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Jokers Wild

The only thing better than a funny New York man is a funny New York man with an innate sense of style. So, for our annual Men’s Issue, we asked comedian Seth Herzog to sit down with five hot NYC stand-ups whose sharp sense of humor gives them a sartorial edge.

Brooklyn-based Buress, who has referred to himself as “a black Ellen DeGeneres” was named one of Variety magazine’s “10 comics to watch in 2010” and won “best club comic” at the 2012 Comedy Awards. He performs every Sunday night at the Knitting Factory in Brooklyn.

City for Display: 

The Rising Star
Hannibal Buress is one of the hottest comedians in America right now, with a fan base and touring calendar that grow exponentially each month. The Chicago-bred comedian was itching to make NYC his own—and once he got here, he didn’t waste any time. In a short span he’s performed stand-up on Letterman, Fallon, Kimmel, Conan, Ferguson and Lopez; gotten work as a writer and bit performer on Saturday Night Live and 30 Rock; and been given a co-host spot on Adult Swim’s Eric Andre Show. And he’s just warming up...

You were here only a year or so when you got hired on SNL. What was that like?
It was unexpected. The job itself was kind of tough, but I was psyched.

And how was your experience writing on 30 Rock?
It was a totally different vibe—more collaborative, and they put me on camera a bunch.

You played the homeless guy.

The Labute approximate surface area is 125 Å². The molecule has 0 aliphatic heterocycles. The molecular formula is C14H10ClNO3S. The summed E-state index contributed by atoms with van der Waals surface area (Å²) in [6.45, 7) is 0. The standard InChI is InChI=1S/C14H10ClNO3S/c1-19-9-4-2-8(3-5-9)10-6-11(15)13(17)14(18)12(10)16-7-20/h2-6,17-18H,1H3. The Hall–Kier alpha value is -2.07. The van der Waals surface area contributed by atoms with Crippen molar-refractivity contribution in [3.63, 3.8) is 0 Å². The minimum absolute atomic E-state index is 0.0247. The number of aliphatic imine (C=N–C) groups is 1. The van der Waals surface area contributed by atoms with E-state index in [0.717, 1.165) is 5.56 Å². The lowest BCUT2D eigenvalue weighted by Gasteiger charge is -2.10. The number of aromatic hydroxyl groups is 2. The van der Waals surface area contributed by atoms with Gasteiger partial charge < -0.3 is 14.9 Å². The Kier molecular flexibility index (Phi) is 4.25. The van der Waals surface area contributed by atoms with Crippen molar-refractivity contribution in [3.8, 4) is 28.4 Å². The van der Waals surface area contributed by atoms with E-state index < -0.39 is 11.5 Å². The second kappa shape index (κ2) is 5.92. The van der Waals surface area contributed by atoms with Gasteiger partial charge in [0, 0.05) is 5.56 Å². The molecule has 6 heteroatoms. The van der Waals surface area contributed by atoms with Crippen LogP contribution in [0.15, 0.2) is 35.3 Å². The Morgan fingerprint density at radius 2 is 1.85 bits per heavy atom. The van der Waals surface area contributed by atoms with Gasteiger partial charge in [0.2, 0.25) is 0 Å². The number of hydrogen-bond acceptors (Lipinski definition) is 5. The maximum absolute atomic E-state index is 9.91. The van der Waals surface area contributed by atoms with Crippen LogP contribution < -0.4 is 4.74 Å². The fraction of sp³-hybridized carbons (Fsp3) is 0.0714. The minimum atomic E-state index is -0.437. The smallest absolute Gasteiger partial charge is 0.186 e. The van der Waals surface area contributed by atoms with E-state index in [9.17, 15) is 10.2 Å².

That was only, like, seven or eight episodes; it was really cool that they did that. I guess people like that character…

Who doesn’t love a homeless guy?
Ninty-nine percent of people.

Don’t like homeless people?
I mean, it might not be a “don’t like,” it might be just a “don’t acknowledge.”

What happens when someone homeless comes up to you now—do you have a different appreciation?
I’ve been homeless before.

Oh, it’s about to get real!
I’d only been in New York a couple of weeks before I got into a fight with my sister who lives here, so it was hostels when I had the money, but sometimes when I couldn’t get rent money, I’d crash on the train just because I didn’t want to make up with my sis. I remember being on the F or the B a few times; I remember waking up at Coney Island.

It’s a tricky existence.
It would’ve been nice if I’d gotten girls. I mean, there were a couple of girls because, you know, when you’re looking for a place to stay, you step up your game.

You do a weekly show now—how much new material do you do every week?
I always try some new stuff on top. But I have this regular joke I do every few shows. I say: “The show is listed on the New York Post website—no reviews, just says, ‘Check out Hannibal Buress at The Knitting Factory,’ and somebody put in the comments section, ‘Sure, I’ll pay good money to see some stoned-out street thug do comedy.’” Then I say, “First of all, it’s a free show. Second of all, I don’t smoke weed, I drink and I game, so get my vices right. Third of all, what kind of street thug puts on a free comedy show in Williamsburg? [Talking like a druggie]: ‘You gonna hang out with us and slap-and-crack strangers? Nah man, gotta go do the show.’” That joke kills every time.

What makes you stylish, and what’s particular about your style?
If you look at my closet, it’s almost like a cartoon character’s. You’ll rarely see me in anything other than black and gray. Sometimes I just buy six of the same shirt, and wear them back to back.

Yeah, how’s everyone gonna know? Who’s gonna call you out on it? There are people who think jeans should never be washed, or washed, like, twice a year or something.
Really? Don’t those people ever fart? Do they pull their pants down when they fire?

Click here to read more of "Jokers Wild" in the April digital edition of Manhattan magazine!